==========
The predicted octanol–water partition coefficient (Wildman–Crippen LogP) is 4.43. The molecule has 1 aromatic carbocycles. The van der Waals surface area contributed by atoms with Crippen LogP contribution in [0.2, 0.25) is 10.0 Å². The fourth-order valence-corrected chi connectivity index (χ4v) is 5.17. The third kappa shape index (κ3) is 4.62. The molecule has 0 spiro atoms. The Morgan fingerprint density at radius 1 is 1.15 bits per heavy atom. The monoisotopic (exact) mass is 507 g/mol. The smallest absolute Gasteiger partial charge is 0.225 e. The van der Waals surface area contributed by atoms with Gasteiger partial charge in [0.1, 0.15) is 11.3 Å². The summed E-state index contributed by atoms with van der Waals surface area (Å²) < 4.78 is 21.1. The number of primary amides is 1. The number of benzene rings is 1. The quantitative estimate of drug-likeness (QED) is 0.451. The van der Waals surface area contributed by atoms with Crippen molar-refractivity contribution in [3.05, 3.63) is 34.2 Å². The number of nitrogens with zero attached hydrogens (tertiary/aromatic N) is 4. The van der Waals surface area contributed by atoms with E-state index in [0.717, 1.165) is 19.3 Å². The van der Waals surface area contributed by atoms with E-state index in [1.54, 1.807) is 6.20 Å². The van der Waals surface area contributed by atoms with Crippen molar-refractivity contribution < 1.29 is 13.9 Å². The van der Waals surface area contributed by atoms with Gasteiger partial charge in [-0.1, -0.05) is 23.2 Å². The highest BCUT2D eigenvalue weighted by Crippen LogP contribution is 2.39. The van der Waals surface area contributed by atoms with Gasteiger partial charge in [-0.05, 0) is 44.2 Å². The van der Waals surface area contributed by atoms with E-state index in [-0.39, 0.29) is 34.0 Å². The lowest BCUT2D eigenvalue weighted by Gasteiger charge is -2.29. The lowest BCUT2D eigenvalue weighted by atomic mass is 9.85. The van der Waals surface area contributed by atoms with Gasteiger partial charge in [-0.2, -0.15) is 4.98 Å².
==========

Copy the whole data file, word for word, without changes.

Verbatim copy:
The predicted octanol–water partition coefficient (Wildman–Crippen LogP) is 4.43. The molecule has 1 aromatic carbocycles. The van der Waals surface area contributed by atoms with Crippen LogP contribution in [0.2, 0.25) is 10.0 Å². The fourth-order valence-corrected chi connectivity index (χ4v) is 5.17. The third kappa shape index (κ3) is 4.62. The molecule has 0 spiro atoms. The Morgan fingerprint density at radius 1 is 1.15 bits per heavy atom. The monoisotopic (exact) mass is 507 g/mol. The smallest absolute Gasteiger partial charge is 0.225 e. The van der Waals surface area contributed by atoms with Gasteiger partial charge in [0.1, 0.15) is 11.3 Å². The summed E-state index contributed by atoms with van der Waals surface area (Å²) < 4.78 is 21.1. The number of primary amides is 1. The number of benzene rings is 1. The quantitative estimate of drug-likeness (QED) is 0.451. The van der Waals surface area contributed by atoms with Crippen molar-refractivity contribution in [3.05, 3.63) is 34.2 Å². The number of nitrogens with zero attached hydrogens (tertiary/aromatic N) is 4. The van der Waals surface area contributed by atoms with E-state index in [0.717, 1.165) is 19.3 Å². The van der Waals surface area contributed by atoms with E-state index in [1.54, 1.807) is 6.20 Å². The van der Waals surface area contributed by atoms with Crippen molar-refractivity contribution < 1.29 is 13.9 Å². The van der Waals surface area contributed by atoms with Gasteiger partial charge in [-0.1, -0.05) is 23.2 Å². The highest BCUT2D eigenvalue weighted by Crippen LogP contribution is 2.39. The van der Waals surface area contributed by atoms with Gasteiger partial charge in [-0.05, 0) is 44.2 Å². The van der Waals surface area contributed by atoms with E-state index in [-0.39, 0.29) is 34.0 Å². The lowest BCUT2D eigenvalue weighted by Gasteiger charge is -2.29. The lowest BCUT2D eigenvalue weighted by atomic mass is 9.85. The van der Waals surface area contributed by atoms with Gasteiger partial charge in [-0.2, -0.15) is 4.98 Å².